Oregon Office of Rural Health

CMS Relaxes Policy on Emergency Drugs and Biologicals for RHCs

The National Association of Rural Health Clinics (NARHC) is happy to report that CMS is significantly altering their guidance policy regarding emergency drugs and biologicals required in Rural Health Clinics (RHCs). This change is effective immediately.

Previously, RHCs were required to stock drugs and biologicals from each of the following categories:

  1. Analgesics;
  2. Local Anesthetics;
  3. Antibiotics;
  4. Anticonvulsants; and
  5. Antidotes, emetics, serums & toxoids.

However, as of September 3rd, 2019, RHCs will only be required to consider each category when they craft their written policies. This means that RHCs will not be required to stock snake antidote, emetics, or anticonvulsants! Here is the key line from the new policy:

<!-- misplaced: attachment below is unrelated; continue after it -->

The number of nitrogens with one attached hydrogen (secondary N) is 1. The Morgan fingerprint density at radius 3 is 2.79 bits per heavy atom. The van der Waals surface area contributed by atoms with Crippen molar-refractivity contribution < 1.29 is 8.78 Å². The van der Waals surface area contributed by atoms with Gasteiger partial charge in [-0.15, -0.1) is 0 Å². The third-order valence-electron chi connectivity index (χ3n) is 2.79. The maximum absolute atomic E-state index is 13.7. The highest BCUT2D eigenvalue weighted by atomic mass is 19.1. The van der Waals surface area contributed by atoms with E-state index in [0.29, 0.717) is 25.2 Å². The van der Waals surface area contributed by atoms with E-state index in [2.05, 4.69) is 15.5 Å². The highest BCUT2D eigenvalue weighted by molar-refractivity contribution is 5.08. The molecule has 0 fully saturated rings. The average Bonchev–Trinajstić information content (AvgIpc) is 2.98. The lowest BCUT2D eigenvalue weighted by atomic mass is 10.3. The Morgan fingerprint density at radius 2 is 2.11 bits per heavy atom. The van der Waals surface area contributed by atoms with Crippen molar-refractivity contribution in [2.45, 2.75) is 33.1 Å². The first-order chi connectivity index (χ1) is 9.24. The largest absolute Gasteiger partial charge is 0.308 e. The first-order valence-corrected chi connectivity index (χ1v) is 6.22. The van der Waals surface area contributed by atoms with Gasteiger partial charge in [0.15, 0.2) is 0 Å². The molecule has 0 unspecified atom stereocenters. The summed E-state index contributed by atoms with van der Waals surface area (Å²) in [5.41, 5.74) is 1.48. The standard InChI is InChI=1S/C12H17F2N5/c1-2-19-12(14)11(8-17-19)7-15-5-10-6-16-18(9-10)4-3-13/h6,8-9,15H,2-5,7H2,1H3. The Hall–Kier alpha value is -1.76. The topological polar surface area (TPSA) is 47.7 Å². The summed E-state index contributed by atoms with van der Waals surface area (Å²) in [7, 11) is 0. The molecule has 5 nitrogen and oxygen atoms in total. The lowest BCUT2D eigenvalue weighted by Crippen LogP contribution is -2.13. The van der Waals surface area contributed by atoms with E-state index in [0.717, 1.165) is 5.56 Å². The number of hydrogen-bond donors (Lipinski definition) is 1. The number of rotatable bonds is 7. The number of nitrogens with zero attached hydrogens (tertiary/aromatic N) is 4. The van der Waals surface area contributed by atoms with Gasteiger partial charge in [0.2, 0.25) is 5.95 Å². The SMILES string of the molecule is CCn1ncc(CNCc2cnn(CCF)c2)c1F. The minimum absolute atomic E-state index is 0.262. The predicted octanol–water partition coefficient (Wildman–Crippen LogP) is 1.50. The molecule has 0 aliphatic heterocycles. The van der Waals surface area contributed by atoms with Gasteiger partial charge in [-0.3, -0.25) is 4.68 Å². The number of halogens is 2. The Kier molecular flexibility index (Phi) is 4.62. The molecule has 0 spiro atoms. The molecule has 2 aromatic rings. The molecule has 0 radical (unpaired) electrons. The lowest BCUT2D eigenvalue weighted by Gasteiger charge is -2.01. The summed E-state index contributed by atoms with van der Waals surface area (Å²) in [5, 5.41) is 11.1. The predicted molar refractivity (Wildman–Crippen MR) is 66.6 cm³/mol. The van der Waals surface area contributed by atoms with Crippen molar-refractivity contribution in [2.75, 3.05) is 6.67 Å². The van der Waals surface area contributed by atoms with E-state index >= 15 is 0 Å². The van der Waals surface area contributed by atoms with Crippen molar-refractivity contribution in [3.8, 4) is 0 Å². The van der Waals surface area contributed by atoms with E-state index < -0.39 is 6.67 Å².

While each category of drugs and biologicals must be considered, all are not required to be stored…

We will still be required to store drugs and biologicals for emergencies, but now, CMS is allowing us to determine which drugs and biologicals are most appropriate for our communities:

…when determining which drugs and biologicals it has available for purposes of addressing common life-threatening injuries and acute illnesses, the RHC should consider, among other things, the community history, the medical history of its patients and accepted standards of practice. The clinic should have written policies and procedures for determining what drug/biologicals are stored and that address the process for determining which drugs/biologicals to store, including identifying who is responsible for making this determination.

NARHC has been advocating for this change ever since the January 2018 revision to the State Operations Manual Appendix G was released implying that all RHCs needed to buy costly snake anti-venom. We believe that these changes from CMS will provide meaningful regulatory relief and save money. While this may not have been fixed as fast as we had hoped, we must thank CMS for listening to and addressing our concerns.

You can read the full Appendix G revision memorandum here: Read More